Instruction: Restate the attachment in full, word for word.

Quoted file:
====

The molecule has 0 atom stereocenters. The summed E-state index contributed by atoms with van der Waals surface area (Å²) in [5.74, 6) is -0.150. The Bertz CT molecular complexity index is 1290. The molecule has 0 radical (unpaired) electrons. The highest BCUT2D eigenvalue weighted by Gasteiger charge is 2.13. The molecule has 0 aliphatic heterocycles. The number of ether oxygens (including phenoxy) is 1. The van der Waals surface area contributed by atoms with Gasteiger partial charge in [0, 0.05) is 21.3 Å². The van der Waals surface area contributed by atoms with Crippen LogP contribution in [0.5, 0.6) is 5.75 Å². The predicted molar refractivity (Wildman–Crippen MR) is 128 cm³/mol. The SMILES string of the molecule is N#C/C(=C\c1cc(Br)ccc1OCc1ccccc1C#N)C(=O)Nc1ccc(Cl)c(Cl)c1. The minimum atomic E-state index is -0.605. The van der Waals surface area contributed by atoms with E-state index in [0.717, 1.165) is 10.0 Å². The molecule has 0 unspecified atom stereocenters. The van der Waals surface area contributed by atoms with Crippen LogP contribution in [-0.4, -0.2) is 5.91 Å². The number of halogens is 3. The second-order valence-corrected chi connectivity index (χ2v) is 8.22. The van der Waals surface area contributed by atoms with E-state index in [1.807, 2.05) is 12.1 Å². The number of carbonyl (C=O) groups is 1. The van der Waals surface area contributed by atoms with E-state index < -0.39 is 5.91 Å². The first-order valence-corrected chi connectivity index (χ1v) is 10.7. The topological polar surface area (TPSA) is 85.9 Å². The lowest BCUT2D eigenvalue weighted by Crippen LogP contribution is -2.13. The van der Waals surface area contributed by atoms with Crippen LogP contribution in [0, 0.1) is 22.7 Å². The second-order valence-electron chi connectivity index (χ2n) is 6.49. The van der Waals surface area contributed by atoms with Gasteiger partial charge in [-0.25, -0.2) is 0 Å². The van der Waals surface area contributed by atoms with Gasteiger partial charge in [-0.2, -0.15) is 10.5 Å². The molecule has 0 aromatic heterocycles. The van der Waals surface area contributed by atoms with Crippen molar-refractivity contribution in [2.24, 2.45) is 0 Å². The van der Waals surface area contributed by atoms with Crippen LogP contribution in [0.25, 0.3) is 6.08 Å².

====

The molecule has 0 atom stereocenters. The summed E-state index contributed by atoms with van der Waals surface area (Å²) in [5.74, 6) is -0.150. The Bertz CT molecular complexity index is 1290. The molecule has 0 radical (unpaired) electrons. The highest BCUT2D eigenvalue weighted by Gasteiger charge is 2.13. The molecule has 0 aliphatic heterocycles. The number of ether oxygens (including phenoxy) is 1. The van der Waals surface area contributed by atoms with Gasteiger partial charge in [0, 0.05) is 21.3 Å². The van der Waals surface area contributed by atoms with Crippen LogP contribution in [0.5, 0.6) is 5.75 Å². The predicted molar refractivity (Wildman–Crippen MR) is 128 cm³/mol. The SMILES string of the molecule is N#C/C(=C\c1cc(Br)ccc1OCc1ccccc1C#N)C(=O)Nc1ccc(Cl)c(Cl)c1. The minimum atomic E-state index is -0.605. The van der Waals surface area contributed by atoms with E-state index in [0.717, 1.165) is 10.0 Å². The molecule has 0 unspecified atom stereocenters. The van der Waals surface area contributed by atoms with Crippen LogP contribution in [-0.4, -0.2) is 5.91 Å². The number of halogens is 3. The second-order valence-corrected chi connectivity index (χ2v) is 8.22. The van der Waals surface area contributed by atoms with E-state index in [1.807, 2.05) is 12.1 Å². The number of carbonyl (C=O) groups is 1. The van der Waals surface area contributed by atoms with E-state index < -0.39 is 5.91 Å². The first-order valence-corrected chi connectivity index (χ1v) is 10.7. The topological polar surface area (TPSA) is 85.9 Å². The lowest BCUT2D eigenvalue weighted by Crippen LogP contribution is -2.13. The van der Waals surface area contributed by atoms with Crippen LogP contribution in [0, 0.1) is 22.7 Å². The second-order valence-electron chi connectivity index (χ2n) is 6.49. The van der Waals surface area contributed by atoms with Gasteiger partial charge in [-0.25, -0.2) is 0 Å². The van der Waals surface area contributed by atoms with Gasteiger partial charge in [-0.2, -0.15) is 10.5 Å². The molecule has 0 aromatic heterocycles. The van der Waals surface area contributed by atoms with Crippen molar-refractivity contribution in [2.24, 2.45) is 0 Å². The van der Waals surface area contributed by atoms with Crippen LogP contribution in [0.25, 0.3) is 6.08 Å².